Proponents say the Preservation of Religious Freedom Act would protect Kansans’ right to practice their religion. Opponents see it as an open door to discrimination and lawsuits.
The bill, HB 2260, will have a hearing before the state House Judiciary Committee this morning. It would prohibit state institutions from curtailing or denying a person’s exercise of religion, unless government has a compelling reason to do so.
It also would allow people to sue state institutions and local governments for infringing on their religious freedom.
Rep. Lance Kinzer, R-Olathe, who introduced the bill, said it seeks to make sure Kansans’ religious beliefs are respected.
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“I think the need for the bill has become even more apparent based on some of the things that have happened on the federal level based on the health care issue,” he said.
President Obama last week said religious organizations must pay for free birth control for workers, then backed off, saying instead that insurance companies should provide the coverage.
Kinzer also cited a case in which the state refused to pay for a liver transplant for Mary Stinemetz, a Jehovah’s Witness whose religion prohibited her from receiving a blood transfusion. Stinemetz, who was on Medicaid, sought to have the transplant done in Nebraska, which had the facilities to perform bloodless transplants. The state Court of Appeals ruled in her favor last spring.
But Thomas Witt, president of the Kansas Equality Commission, said the bill would allow anyone with a religious objection to those of different sexual orientations to sue any government that had a policy prohibiting against discrimination based on sexual orientation.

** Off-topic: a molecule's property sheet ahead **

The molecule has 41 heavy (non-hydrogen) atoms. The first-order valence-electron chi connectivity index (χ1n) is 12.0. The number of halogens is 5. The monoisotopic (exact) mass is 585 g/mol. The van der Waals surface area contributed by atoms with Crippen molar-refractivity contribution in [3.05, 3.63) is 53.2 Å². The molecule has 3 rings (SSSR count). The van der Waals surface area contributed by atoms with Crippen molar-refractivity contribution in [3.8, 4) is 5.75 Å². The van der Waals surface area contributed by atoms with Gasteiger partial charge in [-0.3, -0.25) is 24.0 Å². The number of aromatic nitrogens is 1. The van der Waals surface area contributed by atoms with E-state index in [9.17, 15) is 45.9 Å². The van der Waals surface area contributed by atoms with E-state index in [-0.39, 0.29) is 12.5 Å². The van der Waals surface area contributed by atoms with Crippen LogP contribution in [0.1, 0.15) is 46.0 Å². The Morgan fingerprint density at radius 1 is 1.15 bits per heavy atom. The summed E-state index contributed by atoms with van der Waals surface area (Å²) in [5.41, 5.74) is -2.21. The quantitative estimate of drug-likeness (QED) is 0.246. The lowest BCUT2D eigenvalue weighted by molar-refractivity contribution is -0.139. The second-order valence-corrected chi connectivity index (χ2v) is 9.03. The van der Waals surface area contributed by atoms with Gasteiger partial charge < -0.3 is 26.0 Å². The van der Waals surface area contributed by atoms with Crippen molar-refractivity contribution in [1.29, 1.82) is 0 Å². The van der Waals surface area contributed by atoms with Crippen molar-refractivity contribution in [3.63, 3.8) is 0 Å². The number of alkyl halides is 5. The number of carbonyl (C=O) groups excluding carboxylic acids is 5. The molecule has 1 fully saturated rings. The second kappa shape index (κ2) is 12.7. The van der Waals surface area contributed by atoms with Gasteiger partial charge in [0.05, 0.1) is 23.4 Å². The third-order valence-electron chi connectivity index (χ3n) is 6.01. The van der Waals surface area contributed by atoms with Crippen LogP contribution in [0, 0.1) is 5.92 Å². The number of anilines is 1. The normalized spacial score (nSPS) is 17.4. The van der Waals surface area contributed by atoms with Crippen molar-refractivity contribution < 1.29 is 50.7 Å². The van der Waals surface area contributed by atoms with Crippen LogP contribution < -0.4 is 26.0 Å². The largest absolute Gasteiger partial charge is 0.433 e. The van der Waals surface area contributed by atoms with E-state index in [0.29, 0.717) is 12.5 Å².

“This bill is a ticking time bomb that is about to be dumped into the laps of every city, county, community college, and university in the state and it is going to explode in their laps on July first,” Witt said.
All Board of Regents universities, some school districts and some local governments have policies making discrimination based on sexual orientation illegal. The city of Wichita does not have such an ordinance; the Wichita chapter of the Kansas Equality Coalition plans to appear before the Wichita City Council today seeking one. The city does say it will not discriminate based on sexual orientation when it comes to hiring or employee interactions.
The bill states that a person cannot use religious freedom as an excuse to violate the Kansas Act Against Discrimination, which covers discrimination based on race, sex, ancestry, color and national origin, but not sexual orientation.
Witt said the bill would essentially nullify local anti-discrimination laws and policies.
But Kinzer said such concerns are far from the actual purpose of the bill. “There is an attempt to try to take a very straightforward, commonsense piece of legislation, that adopts a very traditional view of free exercise, and try to use it for a political purpose that is really detached from the bill,” he said.
Kinzer also said the bill would work to restore a federal law, the Religious Freedom Restoration Act, to the state level.
The Supreme Court had ruled in 1997 that the law applied only at the federal level. That law has similar language to the current bill.
Kinzer introduced the bill last year, and it was tabled in the House Judiciary Committee.